Best outdoor drinking spots in Seattle
The Seattle patio that rivals all others, Marination Ma Kai offers the most stunning view of the city skyline, which looks like it’s playing with sparklers when the sun sets over Elliott Bay. Kick back with a Ma Kai—an even boozier version of a Mai Tai poured in a glass or over shaved ice—while enjoying some rays. (Umbrellas and wind guards keep patrons comfortable.) In addition to a lengthy, tropical-themed cocktail menu, there’s a wide selection of local beers on tap, including Stoup, co-owned by Ma Kai’s former Cicerone. Word on the street is that an outdoor bar will be added late this summer.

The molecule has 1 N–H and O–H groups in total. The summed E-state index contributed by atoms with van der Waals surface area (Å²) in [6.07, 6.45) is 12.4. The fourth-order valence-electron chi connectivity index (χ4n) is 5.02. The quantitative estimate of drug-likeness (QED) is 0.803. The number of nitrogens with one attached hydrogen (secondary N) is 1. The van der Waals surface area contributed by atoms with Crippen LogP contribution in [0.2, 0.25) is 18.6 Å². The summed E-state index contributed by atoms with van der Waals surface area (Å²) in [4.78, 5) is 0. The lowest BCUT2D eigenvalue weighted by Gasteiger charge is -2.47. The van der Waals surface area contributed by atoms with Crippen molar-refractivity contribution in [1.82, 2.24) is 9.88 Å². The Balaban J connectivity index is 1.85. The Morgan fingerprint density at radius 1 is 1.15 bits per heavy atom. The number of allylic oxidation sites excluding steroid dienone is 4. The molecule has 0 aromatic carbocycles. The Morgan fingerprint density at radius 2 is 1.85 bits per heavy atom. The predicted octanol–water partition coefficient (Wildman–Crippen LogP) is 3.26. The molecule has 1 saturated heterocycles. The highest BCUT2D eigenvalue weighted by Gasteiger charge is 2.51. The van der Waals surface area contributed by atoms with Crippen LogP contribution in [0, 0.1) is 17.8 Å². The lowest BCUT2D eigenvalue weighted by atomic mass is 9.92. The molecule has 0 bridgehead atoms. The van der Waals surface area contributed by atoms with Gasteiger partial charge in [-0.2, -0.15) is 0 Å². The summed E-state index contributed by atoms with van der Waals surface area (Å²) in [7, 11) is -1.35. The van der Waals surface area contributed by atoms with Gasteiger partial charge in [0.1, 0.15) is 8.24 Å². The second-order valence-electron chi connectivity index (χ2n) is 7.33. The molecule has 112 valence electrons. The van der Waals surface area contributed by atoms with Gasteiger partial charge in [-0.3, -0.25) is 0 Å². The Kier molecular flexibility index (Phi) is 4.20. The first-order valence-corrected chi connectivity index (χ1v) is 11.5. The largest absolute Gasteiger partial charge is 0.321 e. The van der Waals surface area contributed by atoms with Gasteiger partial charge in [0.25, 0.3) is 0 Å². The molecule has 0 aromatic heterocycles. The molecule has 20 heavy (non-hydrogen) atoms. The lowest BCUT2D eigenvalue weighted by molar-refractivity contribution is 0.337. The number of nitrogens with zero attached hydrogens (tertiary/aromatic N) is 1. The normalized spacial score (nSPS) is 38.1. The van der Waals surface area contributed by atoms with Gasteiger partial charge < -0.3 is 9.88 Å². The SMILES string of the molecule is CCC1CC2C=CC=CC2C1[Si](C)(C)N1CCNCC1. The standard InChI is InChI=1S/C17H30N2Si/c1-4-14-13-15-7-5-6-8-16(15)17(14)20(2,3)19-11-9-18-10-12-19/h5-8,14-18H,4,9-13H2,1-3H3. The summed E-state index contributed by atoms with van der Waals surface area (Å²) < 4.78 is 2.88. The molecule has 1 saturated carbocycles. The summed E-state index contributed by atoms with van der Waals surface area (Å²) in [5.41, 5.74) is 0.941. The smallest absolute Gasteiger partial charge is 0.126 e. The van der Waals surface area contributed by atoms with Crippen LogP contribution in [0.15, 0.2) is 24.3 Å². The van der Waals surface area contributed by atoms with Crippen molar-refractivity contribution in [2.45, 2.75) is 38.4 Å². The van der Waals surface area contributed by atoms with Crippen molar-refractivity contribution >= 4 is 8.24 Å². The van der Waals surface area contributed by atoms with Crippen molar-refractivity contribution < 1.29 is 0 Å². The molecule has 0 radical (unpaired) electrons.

Two rows of wooden communal tables stand ready for sun worshippers: Half sit inside a glass roll-up door that allows for proper Lake Union viewing, rain or shine, while the other half sit dockside under strings of party lights. Adjacent to the tables, a fire pit constructed from oyster shells keeps an army of Adirondack chair-campers cozy. Warning: When it’s sunny out, the line to grab a seat outside is already 20+ deep by 5pm. Better bet: Make a reservation for a table inside or post up at the bar (reserved for walk-ins), and wait for an outdoor spot to open. You’ll get the same view without the sunburn. If you’re lucky enough to own a boat, you can skip the crowds and pull right up to the 80-foot long dock out front.